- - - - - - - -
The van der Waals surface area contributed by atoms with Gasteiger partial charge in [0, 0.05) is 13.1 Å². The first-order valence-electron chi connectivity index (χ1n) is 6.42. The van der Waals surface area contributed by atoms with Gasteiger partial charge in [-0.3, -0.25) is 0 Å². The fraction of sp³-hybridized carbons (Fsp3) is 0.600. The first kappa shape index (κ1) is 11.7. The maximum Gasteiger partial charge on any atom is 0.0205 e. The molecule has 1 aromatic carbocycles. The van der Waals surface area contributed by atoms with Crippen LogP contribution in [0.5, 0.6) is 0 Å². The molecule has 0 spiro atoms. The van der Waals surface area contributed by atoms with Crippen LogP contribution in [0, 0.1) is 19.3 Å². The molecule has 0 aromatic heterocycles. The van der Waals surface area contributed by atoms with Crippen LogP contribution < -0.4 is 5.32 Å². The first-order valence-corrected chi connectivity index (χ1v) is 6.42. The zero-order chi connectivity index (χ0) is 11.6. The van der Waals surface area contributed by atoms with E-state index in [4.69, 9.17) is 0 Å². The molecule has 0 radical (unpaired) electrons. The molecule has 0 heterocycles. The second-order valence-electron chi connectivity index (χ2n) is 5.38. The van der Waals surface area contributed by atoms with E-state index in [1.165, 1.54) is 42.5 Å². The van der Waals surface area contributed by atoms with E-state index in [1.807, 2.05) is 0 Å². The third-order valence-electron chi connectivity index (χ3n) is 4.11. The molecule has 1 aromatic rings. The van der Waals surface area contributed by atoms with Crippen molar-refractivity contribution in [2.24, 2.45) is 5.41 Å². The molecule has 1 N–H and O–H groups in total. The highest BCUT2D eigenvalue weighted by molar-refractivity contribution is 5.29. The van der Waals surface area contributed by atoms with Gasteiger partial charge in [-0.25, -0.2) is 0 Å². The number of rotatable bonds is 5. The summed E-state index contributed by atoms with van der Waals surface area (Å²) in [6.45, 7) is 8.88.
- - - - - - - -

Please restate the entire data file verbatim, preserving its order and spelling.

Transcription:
The van der Waals surface area contributed by atoms with Gasteiger partial charge in [0, 0.05) is 13.1 Å². The first-order valence-electron chi connectivity index (χ1n) is 6.42. The van der Waals surface area contributed by atoms with Gasteiger partial charge in [-0.3, -0.25) is 0 Å². The fraction of sp³-hybridized carbons (Fsp3) is 0.600. The first kappa shape index (κ1) is 11.7. The maximum Gasteiger partial charge on any atom is 0.0205 e. The molecule has 1 aromatic carbocycles. The van der Waals surface area contributed by atoms with Crippen LogP contribution in [0.5, 0.6) is 0 Å². The molecule has 0 spiro atoms. The van der Waals surface area contributed by atoms with Crippen LogP contribution in [0, 0.1) is 19.3 Å². The molecule has 0 aromatic heterocycles. The van der Waals surface area contributed by atoms with Crippen LogP contribution < -0.4 is 5.32 Å². The first-order valence-corrected chi connectivity index (χ1v) is 6.42. The zero-order chi connectivity index (χ0) is 11.6. The van der Waals surface area contributed by atoms with E-state index in [4.69, 9.17) is 0 Å². The molecule has 0 radical (unpaired) electrons. The molecule has 0 heterocycles. The second-order valence-electron chi connectivity index (χ2n) is 5.38. The van der Waals surface area contributed by atoms with E-state index in [1.165, 1.54) is 42.5 Å². The van der Waals surface area contributed by atoms with E-state index in [1.807, 2.05) is 0 Å². The third-order valence-electron chi connectivity index (χ3n) is 4.11. The molecule has 1 aromatic rings. The van der Waals surface area contributed by atoms with Crippen molar-refractivity contribution in [2.24, 2.45) is 5.41 Å². The molecule has 1 N–H and O–H groups in total. The highest BCUT2D eigenvalue weighted by molar-refractivity contribution is 5.29. The van der Waals surface area contributed by atoms with Gasteiger partial charge in [-0.25, -0.2) is 0 Å². The number of rotatable bonds is 5. The summed E-state index contributed by atoms with van der Waals surface area (Å²) in [6.45, 7) is 8.88.